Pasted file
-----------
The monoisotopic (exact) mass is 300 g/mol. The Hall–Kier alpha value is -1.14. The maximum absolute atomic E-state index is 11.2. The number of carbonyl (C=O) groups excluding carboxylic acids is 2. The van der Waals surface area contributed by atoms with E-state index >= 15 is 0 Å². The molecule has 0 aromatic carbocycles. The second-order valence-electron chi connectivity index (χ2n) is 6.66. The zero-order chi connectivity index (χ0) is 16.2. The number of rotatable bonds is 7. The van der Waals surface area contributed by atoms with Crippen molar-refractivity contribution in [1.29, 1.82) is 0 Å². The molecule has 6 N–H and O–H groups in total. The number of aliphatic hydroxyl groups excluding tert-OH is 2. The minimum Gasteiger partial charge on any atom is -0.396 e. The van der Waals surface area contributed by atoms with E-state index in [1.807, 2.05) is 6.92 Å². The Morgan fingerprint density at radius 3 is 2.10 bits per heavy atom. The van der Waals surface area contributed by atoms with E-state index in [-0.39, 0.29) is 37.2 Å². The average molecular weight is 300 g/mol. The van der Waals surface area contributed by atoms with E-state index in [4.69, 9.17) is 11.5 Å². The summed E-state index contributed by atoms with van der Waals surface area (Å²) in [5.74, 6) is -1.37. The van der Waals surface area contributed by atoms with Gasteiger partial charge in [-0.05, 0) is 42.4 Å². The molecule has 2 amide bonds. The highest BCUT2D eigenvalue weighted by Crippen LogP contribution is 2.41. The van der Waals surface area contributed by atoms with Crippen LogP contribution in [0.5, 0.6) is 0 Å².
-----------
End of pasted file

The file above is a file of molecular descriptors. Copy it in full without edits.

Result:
The monoisotopic (exact) mass is 300 g/mol. The Hall–Kier alpha value is -1.14. The maximum absolute atomic E-state index is 11.2. The number of carbonyl (C=O) groups excluding carboxylic acids is 2. The van der Waals surface area contributed by atoms with E-state index >= 15 is 0 Å². The molecule has 0 aromatic carbocycles. The second-order valence-electron chi connectivity index (χ2n) is 6.66. The zero-order chi connectivity index (χ0) is 16.2. The number of rotatable bonds is 7. The van der Waals surface area contributed by atoms with Crippen molar-refractivity contribution in [1.29, 1.82) is 0 Å². The molecule has 6 N–H and O–H groups in total. The number of aliphatic hydroxyl groups excluding tert-OH is 2. The minimum Gasteiger partial charge on any atom is -0.396 e. The van der Waals surface area contributed by atoms with E-state index in [1.807, 2.05) is 6.92 Å². The Morgan fingerprint density at radius 3 is 2.10 bits per heavy atom. The van der Waals surface area contributed by atoms with E-state index in [-0.39, 0.29) is 37.2 Å². The average molecular weight is 300 g/mol. The van der Waals surface area contributed by atoms with E-state index in [4.69, 9.17) is 11.5 Å². The summed E-state index contributed by atoms with van der Waals surface area (Å²) in [5.74, 6) is -1.37. The van der Waals surface area contributed by atoms with Gasteiger partial charge in [-0.05, 0) is 42.4 Å². The molecule has 2 amide bonds. The highest BCUT2D eigenvalue weighted by Crippen LogP contribution is 2.41. The van der Waals surface area contributed by atoms with Crippen LogP contribution in [0.5, 0.6) is 0 Å².